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USA v. Robert Sorich, 06-4251.  Despite the existence of a federal consent decree and other measures that for decades have sought to bring more transparency and legitimacy to the City of Chicago’s civil service hiring, patronage appointments have continued to flourish. The centerpiece of this appeal is a challenge to the government’s theory of prosecution: they contend that their behavior, while dubious, is not criminal  and that the honest services mail fraud statute, 18 U.S.C. § 1346, is unconstitutionally vague.

We conclude that the defendants’ actions do constitute mail fraud, and that the statute is not unconstitutionally vague as applied to the facts of this case.

The defendants’ chief argument on appeal is that the district court’s jury instructions on honest services mail fraud impermissibly expand the scope of that crime beyond the statute. They also contend that the honest services mail fraud statute is unconstitutionally vague, and that only state law can supply the fiduciary duty that runs between public officials and the citizenry. Before turning to those arguments, we provide a bit of background on honest services mail fraud.

The mail fraud statute, 18 U.S.C. § 1341, criminalizes the use of the mails for carrying out a “scheme or artifice to defraud, or for obtaining money or property by means of false or fraudulent pretenses, representations, or promises.” The courts had long interpreted this statute as encompassing schemes to defraud another not just of money and property, but also “intangible rights,” chief among them the right of citizens to the honest discharge of public duties by public servants.

In most honest services cases, the defendant violates a fiduciary duty in return for cash-kickbacks, bribes, or other payments.  The “[m]isuse of office (more broadly, misuse of position) for private gain is the line that separates run-of-the-mill violations of state-law fiduciary duty . . . from federal crime.” United States v. Bloom, 149 F.3d 649, 655 (7th Cir. 1998).

The defendants’ chief argument centers on the “private gain” requirement. The district court’s jury instruction stated that a scheme to defraud requires an intent “to deprive a governmental entity of the honest services of its employees for personal gain to a member of the scheme or another”.

Imagine scenario (A) in which a mayor surreptitiously channels city contracts to his cronies in the business community; they get a windfall whereas he has merely helped his friends and takes no money. Or imagine scenario (B) in which an attorney bribes a court in order to obtain favorable results for his clients in their lawsuits. Or scenario (C) where a union boss sells union property to a senator even though the senator did not offer the highest price, and in exchange receives the senator’s vote on a matter that concerns the union.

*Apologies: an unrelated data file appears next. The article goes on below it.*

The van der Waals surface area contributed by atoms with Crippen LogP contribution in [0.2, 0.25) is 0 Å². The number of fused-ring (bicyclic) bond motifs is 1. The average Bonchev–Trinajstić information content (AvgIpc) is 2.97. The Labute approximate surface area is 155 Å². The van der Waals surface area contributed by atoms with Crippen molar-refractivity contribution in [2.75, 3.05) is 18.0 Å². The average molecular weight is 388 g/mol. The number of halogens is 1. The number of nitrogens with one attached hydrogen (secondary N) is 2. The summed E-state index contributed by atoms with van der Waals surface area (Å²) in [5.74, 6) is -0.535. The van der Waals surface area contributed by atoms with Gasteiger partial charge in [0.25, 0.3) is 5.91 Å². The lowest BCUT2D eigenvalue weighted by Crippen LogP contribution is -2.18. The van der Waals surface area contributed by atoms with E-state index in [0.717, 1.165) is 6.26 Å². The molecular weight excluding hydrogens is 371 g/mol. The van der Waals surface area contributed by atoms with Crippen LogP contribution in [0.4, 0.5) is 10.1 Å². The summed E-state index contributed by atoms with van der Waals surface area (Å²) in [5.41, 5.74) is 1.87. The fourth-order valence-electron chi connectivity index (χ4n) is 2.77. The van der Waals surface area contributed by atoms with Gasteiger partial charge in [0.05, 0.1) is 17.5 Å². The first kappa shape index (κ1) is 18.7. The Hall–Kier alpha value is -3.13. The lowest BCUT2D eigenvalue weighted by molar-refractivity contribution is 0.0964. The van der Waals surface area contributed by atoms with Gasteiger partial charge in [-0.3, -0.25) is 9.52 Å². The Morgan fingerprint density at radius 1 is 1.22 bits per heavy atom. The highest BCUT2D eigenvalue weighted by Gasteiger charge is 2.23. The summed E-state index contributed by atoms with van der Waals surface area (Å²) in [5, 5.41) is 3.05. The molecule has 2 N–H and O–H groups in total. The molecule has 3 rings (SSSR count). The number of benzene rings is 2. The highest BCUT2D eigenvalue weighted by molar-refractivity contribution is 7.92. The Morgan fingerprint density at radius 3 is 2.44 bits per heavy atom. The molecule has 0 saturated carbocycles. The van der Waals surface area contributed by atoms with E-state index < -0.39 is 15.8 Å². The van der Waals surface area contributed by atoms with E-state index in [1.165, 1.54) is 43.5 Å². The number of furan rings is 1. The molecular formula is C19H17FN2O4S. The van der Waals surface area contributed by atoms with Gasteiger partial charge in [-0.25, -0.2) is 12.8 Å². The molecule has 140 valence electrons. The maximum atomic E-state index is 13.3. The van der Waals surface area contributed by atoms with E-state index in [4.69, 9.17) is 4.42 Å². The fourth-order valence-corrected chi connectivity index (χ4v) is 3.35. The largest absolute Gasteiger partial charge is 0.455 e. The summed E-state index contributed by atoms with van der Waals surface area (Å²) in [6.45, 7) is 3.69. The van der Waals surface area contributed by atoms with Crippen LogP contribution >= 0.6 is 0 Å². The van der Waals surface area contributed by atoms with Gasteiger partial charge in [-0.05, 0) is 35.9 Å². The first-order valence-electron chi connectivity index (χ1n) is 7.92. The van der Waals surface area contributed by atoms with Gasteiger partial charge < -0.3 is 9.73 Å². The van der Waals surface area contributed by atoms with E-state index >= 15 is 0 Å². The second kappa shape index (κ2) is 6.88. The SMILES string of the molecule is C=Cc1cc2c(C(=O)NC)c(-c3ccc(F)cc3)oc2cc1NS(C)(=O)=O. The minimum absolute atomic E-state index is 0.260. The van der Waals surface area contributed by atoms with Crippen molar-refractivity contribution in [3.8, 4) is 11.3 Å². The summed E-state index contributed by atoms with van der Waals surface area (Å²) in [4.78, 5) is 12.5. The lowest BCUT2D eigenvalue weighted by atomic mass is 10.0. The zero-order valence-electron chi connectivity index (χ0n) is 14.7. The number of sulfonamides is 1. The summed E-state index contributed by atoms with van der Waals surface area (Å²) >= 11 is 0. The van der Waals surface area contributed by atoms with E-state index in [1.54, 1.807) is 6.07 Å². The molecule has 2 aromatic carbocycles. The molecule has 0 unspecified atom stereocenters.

In all three scenarios the public has been defrauded of the honest services of its public servants: the mayor, the court, and the senator. Moreover, in all three scenarios the defendant-the mayor, the attorney, and the union boss-was not the one who stood to gain financially. Certainly the defendants all received something: in (A), the mayor received the gratitude of his friends; in (B), the attorney could boast to future clients of a high success rate, which is good for business; and in (C) the union boss curried valuable favor with the senator. But the money went to another party. All three scenarios have played out in the federal courts and have resulted in convictions for mail fraud.  See United States v. Fernandez, 282 F.3d 500, 503-05 (7th Cir. 2002), United States v. Silvano, 812 F.2d 754, 759-60 (1st Cir. 1987) (scenario A); Ginsburg v. United States, 909 F.2d 982 (7th Cir. 1990) (scenario B); Lombardo v. United States, 865 F.2d 155, 159-60 (7th Cir. 1989) (scenario C).

Reading Bloom’s private gain requirement to include gain by non-schemers does not, as the defendants warn, “effectively eliminate[ ]” this limit on the scope of honest services mail fraud. As we have noted, it will be a rare case when a party engaged in fraud directs the benefits to non-schemers. 

Unlikely scenarios, maybe, but mail fraud nevertheless. Robin Hood may be a noble criminal, but he is still a criminal.

The defendants also contend that United States v. Thompson, 484 F.3d 877 (7th Cir. 2007)
compels a decision in their favor. The point that distinguishes Thompson from this case is the absence of a scheme to defraud.

The present case, by contrast, features a massive scheme to defraud, complete with specific intent and material misrepresentations. The defendants created an illegitimate, shadow hiring scheme based on patronage and cronyism by filling out sham interview forms, falsely certifying that politics had not entered into their hiring, and covering up their malfeasance. These are the hallmarks of a fraud. See United States v. Bush, 522 F.2d 641, 647-48 (7th Cir. 1975). Thompson is miles away.

For the foregoing reasons, we AFFIRM the convictions and sentences of the defendants.

For the full opinions visit the 7th Circuit Court of Appeals Web Site.

For more about attorney Michael J. Petro, visit